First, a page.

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Cambodia wakes up to coffee

Cambodia wakes up to coffee

The Cambodian coffee industry has seen a rapid increase in market value over the last few years, rising from production of about 18 tonnes per year in 2009, to more than 2,370 tonnes last year, market insiders said.

Local coffee sales increased to 30 tonnes in 2010, up from 18 tonnes in 2009, said An Chanthy, a Mondulkiri coffee shop owner.

In the 1990s coffee was grown on almost 200 hectares of land, but due to a fall in price to 2,000 riels per kilo, farmers moved to growing rubber instead, Cheng Sochantha, Deputy Director of Mondulkiri administrative office, said.

Before 2009 coffee “barely” had a market and had struggled with pricing, with coffee farmers struggling to survive, said Sok Serey, Chief of Mondulkiri provincial Department of Commerce.

Cambodian coffee exports were about 1.2 tonnes, worth US$13,942 in 2011, the Ministry of Commerce said, but did not have data on exports for 2012.

The data conflicts with Ministry of Commerce data obtained by the Post last year in which the Ministry reported that for the first six months of 2011 coffee exports were worth $226,000.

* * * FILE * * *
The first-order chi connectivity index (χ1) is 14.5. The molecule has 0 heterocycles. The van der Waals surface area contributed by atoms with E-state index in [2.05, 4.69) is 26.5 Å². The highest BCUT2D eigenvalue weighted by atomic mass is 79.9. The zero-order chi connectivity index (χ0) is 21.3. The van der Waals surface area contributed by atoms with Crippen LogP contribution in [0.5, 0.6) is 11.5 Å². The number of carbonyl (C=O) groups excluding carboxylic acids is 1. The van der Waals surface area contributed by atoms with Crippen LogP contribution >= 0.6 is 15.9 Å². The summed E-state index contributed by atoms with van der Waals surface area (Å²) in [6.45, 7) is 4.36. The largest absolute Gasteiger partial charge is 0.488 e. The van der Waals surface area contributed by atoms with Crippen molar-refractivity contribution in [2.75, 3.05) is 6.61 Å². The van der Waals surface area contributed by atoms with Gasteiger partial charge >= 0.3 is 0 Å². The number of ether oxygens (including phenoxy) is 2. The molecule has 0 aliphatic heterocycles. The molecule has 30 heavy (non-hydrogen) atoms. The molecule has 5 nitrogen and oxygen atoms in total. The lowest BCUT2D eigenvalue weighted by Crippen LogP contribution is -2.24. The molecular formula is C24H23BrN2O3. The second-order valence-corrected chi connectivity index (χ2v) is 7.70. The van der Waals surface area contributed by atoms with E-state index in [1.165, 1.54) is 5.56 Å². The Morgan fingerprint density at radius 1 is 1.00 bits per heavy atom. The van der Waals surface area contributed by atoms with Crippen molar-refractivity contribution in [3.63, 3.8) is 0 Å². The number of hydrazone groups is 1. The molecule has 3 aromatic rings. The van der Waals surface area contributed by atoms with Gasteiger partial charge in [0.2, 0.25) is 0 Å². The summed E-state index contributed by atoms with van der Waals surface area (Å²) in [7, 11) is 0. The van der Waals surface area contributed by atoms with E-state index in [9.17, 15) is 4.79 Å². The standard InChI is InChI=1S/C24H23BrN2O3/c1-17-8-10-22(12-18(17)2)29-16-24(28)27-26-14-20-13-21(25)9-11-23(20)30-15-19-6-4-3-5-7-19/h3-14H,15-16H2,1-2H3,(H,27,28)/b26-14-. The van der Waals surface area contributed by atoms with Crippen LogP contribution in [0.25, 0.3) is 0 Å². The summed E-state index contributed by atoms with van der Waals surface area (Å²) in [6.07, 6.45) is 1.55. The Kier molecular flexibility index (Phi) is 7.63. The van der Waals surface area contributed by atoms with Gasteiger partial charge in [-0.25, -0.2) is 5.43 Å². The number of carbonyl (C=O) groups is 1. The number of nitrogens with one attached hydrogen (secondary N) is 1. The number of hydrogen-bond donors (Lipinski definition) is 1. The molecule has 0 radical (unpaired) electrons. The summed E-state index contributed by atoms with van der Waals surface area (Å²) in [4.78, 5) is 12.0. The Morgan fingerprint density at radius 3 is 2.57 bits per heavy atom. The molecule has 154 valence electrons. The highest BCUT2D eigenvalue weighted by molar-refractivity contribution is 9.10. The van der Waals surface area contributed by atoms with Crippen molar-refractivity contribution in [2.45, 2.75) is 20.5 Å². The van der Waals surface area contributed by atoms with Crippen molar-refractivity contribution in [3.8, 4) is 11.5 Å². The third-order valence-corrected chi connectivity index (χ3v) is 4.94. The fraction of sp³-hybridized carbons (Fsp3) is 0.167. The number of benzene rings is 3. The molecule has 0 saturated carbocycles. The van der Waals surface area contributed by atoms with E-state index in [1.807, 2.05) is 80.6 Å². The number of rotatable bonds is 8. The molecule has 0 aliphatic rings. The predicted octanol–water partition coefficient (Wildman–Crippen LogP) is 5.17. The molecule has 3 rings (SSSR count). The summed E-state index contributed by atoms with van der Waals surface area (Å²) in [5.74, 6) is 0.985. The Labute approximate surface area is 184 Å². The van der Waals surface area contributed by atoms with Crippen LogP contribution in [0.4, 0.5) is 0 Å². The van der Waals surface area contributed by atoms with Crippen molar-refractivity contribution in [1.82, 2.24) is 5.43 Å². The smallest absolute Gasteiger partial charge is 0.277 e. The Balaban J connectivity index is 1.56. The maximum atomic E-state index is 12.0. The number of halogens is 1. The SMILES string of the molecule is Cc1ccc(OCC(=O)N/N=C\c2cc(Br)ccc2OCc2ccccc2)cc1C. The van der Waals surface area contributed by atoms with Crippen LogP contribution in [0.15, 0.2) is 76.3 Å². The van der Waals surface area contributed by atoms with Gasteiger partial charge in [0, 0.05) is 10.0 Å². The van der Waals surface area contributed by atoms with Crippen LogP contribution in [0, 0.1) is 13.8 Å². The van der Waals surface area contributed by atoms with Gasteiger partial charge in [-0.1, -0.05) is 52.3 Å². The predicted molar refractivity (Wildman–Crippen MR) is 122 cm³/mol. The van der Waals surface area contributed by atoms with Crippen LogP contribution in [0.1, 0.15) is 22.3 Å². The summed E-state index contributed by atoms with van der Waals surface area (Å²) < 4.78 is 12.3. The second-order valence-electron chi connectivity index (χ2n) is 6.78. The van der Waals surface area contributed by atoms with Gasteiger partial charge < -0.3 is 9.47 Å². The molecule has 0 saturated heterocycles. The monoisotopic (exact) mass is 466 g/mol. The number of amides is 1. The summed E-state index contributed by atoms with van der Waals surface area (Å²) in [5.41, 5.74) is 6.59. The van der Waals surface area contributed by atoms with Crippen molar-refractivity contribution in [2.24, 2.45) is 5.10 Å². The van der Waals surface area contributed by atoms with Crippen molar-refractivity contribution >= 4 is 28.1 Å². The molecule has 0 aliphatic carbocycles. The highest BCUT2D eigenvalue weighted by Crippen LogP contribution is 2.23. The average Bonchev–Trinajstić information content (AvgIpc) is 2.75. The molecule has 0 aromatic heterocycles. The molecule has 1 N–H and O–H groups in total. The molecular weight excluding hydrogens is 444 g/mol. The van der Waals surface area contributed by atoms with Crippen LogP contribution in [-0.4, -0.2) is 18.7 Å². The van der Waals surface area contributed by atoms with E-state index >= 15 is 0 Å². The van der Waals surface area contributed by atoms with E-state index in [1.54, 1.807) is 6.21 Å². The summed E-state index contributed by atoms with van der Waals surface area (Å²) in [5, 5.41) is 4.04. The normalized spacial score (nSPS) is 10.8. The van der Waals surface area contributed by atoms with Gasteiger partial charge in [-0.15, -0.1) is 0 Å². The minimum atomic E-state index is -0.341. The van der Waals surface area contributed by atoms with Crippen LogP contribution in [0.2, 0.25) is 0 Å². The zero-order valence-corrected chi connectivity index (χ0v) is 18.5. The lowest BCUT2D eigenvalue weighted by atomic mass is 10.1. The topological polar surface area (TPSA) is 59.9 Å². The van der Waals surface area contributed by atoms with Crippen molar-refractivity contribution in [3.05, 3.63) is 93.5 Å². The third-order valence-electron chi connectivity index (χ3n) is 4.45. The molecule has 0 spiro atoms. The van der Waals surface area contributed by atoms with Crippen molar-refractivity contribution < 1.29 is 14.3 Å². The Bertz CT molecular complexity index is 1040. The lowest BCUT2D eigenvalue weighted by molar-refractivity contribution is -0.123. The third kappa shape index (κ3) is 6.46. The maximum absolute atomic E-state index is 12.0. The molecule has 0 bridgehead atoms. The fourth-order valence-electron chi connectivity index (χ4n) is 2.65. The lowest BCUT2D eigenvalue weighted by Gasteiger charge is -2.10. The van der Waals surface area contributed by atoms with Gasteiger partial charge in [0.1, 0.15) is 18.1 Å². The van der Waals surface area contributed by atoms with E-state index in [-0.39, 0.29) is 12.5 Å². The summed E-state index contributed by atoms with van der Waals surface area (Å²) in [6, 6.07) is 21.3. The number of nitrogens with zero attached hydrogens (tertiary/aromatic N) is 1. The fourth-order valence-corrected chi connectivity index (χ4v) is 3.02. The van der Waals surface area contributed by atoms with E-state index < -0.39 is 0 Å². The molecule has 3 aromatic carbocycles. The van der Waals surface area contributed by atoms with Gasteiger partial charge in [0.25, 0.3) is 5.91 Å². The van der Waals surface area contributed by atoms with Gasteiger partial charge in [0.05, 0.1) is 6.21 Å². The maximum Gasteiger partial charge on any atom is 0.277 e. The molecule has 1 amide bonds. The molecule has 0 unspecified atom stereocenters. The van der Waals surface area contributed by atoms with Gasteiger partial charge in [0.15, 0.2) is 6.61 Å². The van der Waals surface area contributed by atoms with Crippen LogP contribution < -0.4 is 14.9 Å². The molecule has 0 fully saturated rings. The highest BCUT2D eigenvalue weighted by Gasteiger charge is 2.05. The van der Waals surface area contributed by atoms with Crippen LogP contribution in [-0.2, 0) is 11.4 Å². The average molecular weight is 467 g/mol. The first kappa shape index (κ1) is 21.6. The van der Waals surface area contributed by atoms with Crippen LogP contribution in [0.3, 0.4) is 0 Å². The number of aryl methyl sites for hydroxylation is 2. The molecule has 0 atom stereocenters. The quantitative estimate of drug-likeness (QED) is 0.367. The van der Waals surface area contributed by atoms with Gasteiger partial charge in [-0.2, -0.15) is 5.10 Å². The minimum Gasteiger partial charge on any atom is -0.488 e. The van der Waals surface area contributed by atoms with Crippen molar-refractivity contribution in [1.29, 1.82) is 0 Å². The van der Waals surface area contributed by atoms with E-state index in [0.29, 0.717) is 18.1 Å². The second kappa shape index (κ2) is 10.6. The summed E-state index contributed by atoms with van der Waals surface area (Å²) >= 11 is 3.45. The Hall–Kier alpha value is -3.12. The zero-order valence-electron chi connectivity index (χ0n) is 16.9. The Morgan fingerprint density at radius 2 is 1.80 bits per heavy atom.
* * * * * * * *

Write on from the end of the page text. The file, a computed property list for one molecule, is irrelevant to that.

In 2011 total coffee production in Cambodia last year was 2,377 tonnes, worth $914,134, the Ministry of Commerce said. No data was available for 2012.

Tan Titi, manager at Chay Mao Coffee, said his coffee sold for 22,000 real ($5.50) per kilo in 2011, but increased to 24,000 real ($6.00) in 2012.

The price rise was due to increasing labour and material expenses, he said.

Chay Mao coffee sold 8,400kg of coffee in 2011 and 10,800kg in 2012, and did not export any coffee.

The company now grows coffee on five hectares, and the company will increase that to eight hectares in the near future, he said.

To contact the reporter on this story: Abe Becker at [email protected]

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